How does one honour the past and pay tribute to it while updating dwellings and structures so that they meet the needs of modern life?
Working with heritage properties presents many challenges. How does one achieve balance between new buildings and old ones so that the former does not come to dominate the latter? Working with past and heritage buildings is like having a conversation with architects from past periods: it requires understanding them and what they were trying to achieve and working out the new vision in the spaces allowed for or suggested by the old ones. Good design requires accommodation, innovation and flexibility. While heritage buildings present many constraints they also present many opportunities. They have a texture and design no achievable: a character that cannot be replicated by modern design. Acknowledging this is the first step towards successfully integrating modern designs with older buildings.
Heritage is immediately apparent in the modern cities of Australia. Our capital cities boast many grand Victorian and Georgian sandstone buildings. The country is also an area that is full of heritage, though there are considerably fewer buildings compared to urban areas and the hustle and bustle of the city. Foxground Valley in southern NSW presents one example. If you look closely you can find traces of a former way of life. The shops, school, churches and milk deposit and post office are no longer present, nor are many of the dairy farms that once thrived in the area, though there are hints that such structures once existed, scattered throughout the landscape.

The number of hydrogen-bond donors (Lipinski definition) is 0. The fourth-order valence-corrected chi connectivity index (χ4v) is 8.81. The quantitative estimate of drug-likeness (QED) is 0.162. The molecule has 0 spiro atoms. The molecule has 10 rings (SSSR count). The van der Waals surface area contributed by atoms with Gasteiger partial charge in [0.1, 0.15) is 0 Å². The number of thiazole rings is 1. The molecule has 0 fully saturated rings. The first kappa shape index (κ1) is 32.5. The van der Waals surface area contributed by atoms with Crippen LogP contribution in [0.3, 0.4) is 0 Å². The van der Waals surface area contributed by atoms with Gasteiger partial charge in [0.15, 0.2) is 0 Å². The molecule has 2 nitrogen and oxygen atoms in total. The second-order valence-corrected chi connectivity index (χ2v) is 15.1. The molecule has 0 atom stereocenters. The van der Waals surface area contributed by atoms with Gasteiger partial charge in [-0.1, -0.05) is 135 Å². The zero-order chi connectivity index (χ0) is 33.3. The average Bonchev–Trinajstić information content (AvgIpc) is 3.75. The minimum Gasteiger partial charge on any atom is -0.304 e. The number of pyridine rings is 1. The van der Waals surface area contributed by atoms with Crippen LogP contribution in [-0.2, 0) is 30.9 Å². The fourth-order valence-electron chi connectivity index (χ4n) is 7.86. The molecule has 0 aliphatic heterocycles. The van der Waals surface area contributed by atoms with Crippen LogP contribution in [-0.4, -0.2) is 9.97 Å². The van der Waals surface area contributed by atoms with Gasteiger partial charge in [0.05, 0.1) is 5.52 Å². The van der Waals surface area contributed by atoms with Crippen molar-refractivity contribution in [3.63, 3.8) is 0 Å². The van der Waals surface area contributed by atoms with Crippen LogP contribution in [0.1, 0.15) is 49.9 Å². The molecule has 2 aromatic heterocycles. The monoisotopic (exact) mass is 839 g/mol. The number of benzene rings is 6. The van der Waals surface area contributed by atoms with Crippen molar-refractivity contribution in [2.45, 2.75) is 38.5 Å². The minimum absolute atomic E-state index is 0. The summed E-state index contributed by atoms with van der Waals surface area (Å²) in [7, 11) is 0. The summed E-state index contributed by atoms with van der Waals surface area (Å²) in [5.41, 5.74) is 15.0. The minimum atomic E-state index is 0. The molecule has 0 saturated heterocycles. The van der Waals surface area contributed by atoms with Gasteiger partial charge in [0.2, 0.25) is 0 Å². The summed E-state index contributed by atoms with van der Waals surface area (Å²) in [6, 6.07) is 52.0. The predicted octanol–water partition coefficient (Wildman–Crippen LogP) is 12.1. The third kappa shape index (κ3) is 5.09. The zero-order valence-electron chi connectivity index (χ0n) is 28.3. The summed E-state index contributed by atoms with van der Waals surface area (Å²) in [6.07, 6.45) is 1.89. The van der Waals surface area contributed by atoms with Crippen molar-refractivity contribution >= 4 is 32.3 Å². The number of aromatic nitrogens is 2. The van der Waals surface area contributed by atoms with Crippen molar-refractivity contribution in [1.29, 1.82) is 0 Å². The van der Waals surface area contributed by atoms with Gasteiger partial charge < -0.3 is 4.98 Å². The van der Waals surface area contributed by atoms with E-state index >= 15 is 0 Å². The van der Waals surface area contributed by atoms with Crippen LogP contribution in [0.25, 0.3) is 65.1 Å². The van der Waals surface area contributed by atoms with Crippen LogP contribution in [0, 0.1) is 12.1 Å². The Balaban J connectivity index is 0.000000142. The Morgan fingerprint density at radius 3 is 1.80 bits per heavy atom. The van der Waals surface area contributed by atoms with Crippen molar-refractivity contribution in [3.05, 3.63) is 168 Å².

One of our clients fell in love with the rusted outbuildings of a disused piggery in the area and commissioned our firm to work on building a modern family getaway without compromising the charm of the heritage structures that drew them to the property in the first place. We worked hard to ensure the finished result would look the part while maintaining all the considerations of a generous modern home. From a distance the new buildings, placed so that they wrap around the back of the old cottage forming a J-shaped structure, do not impose upon the landscape or look out of place. From a distance it is difficult to determine which are the old buildings and which are the new.
The new buildings retain the original rustic nature of the property, with complementary colours and materials employed to create a strong sense of continuity and the adherence of a simple box shape in the design of the buildings. A robust material called HW350, desirable for its tendency to rust, was used to help ‘age’ the exterior of some sections of the new dwellings, ensuring that, with time, the new and old structures would come to resemble each other even more closely than they currently do.